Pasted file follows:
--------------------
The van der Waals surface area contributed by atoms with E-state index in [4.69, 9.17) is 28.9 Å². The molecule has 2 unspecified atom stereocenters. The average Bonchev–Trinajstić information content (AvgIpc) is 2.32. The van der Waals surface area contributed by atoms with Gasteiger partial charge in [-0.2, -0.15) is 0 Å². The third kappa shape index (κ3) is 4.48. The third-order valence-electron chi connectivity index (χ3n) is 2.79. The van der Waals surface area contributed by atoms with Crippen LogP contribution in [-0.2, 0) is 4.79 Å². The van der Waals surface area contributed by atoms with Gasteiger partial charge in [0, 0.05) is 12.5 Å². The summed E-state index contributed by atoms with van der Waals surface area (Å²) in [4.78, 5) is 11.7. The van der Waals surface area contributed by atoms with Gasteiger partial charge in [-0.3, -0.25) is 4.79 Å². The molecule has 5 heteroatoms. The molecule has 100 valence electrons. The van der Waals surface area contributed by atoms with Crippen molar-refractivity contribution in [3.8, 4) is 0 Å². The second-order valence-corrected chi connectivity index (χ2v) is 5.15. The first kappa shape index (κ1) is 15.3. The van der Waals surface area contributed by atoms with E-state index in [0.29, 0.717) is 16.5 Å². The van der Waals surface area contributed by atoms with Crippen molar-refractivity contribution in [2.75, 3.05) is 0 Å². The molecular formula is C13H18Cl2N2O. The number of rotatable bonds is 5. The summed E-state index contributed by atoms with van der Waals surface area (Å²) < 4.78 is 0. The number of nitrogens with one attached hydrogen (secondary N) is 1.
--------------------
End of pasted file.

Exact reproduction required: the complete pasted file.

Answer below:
The van der Waals surface area contributed by atoms with E-state index in [4.69, 9.17) is 28.9 Å². The molecule has 2 unspecified atom stereocenters. The average Bonchev–Trinajstić information content (AvgIpc) is 2.32. The van der Waals surface area contributed by atoms with Gasteiger partial charge in [-0.2, -0.15) is 0 Å². The third kappa shape index (κ3) is 4.48. The third-order valence-electron chi connectivity index (χ3n) is 2.79. The van der Waals surface area contributed by atoms with Crippen LogP contribution in [-0.2, 0) is 4.79 Å². The van der Waals surface area contributed by atoms with Gasteiger partial charge in [0, 0.05) is 12.5 Å². The summed E-state index contributed by atoms with van der Waals surface area (Å²) in [4.78, 5) is 11.7. The van der Waals surface area contributed by atoms with Gasteiger partial charge in [-0.3, -0.25) is 4.79 Å². The molecule has 5 heteroatoms. The molecule has 100 valence electrons. The van der Waals surface area contributed by atoms with Crippen molar-refractivity contribution in [3.8, 4) is 0 Å². The second-order valence-corrected chi connectivity index (χ2v) is 5.15. The first kappa shape index (κ1) is 15.3. The van der Waals surface area contributed by atoms with E-state index in [0.29, 0.717) is 16.5 Å². The van der Waals surface area contributed by atoms with Crippen molar-refractivity contribution in [2.75, 3.05) is 0 Å². The molecular formula is C13H18Cl2N2O. The number of rotatable bonds is 5. The summed E-state index contributed by atoms with van der Waals surface area (Å²) < 4.78 is 0. The number of nitrogens with one attached hydrogen (secondary N) is 1.